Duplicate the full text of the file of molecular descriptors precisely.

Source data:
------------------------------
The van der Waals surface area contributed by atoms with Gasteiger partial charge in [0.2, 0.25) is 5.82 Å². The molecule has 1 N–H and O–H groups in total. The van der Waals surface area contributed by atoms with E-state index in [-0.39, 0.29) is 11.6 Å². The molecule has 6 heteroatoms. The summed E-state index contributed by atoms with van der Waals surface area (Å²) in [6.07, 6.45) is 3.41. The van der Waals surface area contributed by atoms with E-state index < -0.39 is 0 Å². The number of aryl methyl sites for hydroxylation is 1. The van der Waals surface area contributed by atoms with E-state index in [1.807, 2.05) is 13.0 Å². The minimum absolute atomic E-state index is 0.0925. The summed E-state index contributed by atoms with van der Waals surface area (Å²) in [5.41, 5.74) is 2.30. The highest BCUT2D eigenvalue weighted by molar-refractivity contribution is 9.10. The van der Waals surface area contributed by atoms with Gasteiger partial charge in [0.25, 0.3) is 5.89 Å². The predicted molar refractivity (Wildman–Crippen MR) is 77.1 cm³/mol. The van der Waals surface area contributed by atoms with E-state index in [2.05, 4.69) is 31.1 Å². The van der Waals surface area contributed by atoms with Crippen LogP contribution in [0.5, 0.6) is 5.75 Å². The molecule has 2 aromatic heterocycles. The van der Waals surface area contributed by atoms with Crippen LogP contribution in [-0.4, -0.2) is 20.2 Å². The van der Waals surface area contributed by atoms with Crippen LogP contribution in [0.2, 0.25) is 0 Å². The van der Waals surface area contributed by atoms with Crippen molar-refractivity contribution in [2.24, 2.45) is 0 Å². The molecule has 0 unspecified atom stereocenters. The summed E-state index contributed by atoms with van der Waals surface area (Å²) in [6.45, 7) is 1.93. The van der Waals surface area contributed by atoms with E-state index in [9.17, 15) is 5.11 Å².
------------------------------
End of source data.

The van der Waals surface area contributed by atoms with Gasteiger partial charge in [0.2, 0.25) is 5.82 Å². The molecule has 1 N–H and O–H groups in total. The van der Waals surface area contributed by atoms with E-state index in [-0.39, 0.29) is 11.6 Å². The molecule has 6 heteroatoms. The summed E-state index contributed by atoms with van der Waals surface area (Å²) in [6.07, 6.45) is 3.41. The van der Waals surface area contributed by atoms with E-state index < -0.39 is 0 Å². The number of aryl methyl sites for hydroxylation is 1. The van der Waals surface area contributed by atoms with E-state index in [1.807, 2.05) is 13.0 Å². The minimum absolute atomic E-state index is 0.0925. The summed E-state index contributed by atoms with van der Waals surface area (Å²) in [5.41, 5.74) is 2.30. The highest BCUT2D eigenvalue weighted by molar-refractivity contribution is 9.10. The van der Waals surface area contributed by atoms with Gasteiger partial charge in [0.25, 0.3) is 5.89 Å². The predicted molar refractivity (Wildman–Crippen MR) is 77.1 cm³/mol. The van der Waals surface area contributed by atoms with E-state index in [2.05, 4.69) is 31.1 Å². The van der Waals surface area contributed by atoms with Crippen LogP contribution in [0.5, 0.6) is 5.75 Å². The molecule has 2 aromatic heterocycles. The van der Waals surface area contributed by atoms with Crippen LogP contribution in [-0.4, -0.2) is 20.2 Å². The van der Waals surface area contributed by atoms with Crippen LogP contribution in [0.2, 0.25) is 0 Å². The van der Waals surface area contributed by atoms with Crippen molar-refractivity contribution in [2.24, 2.45) is 0 Å². The molecule has 0 unspecified atom stereocenters. The summed E-state index contributed by atoms with van der Waals surface area (Å²) in [6.45, 7) is 1.93. The van der Waals surface area contributed by atoms with E-state index in [9.17, 15) is 5.11 Å².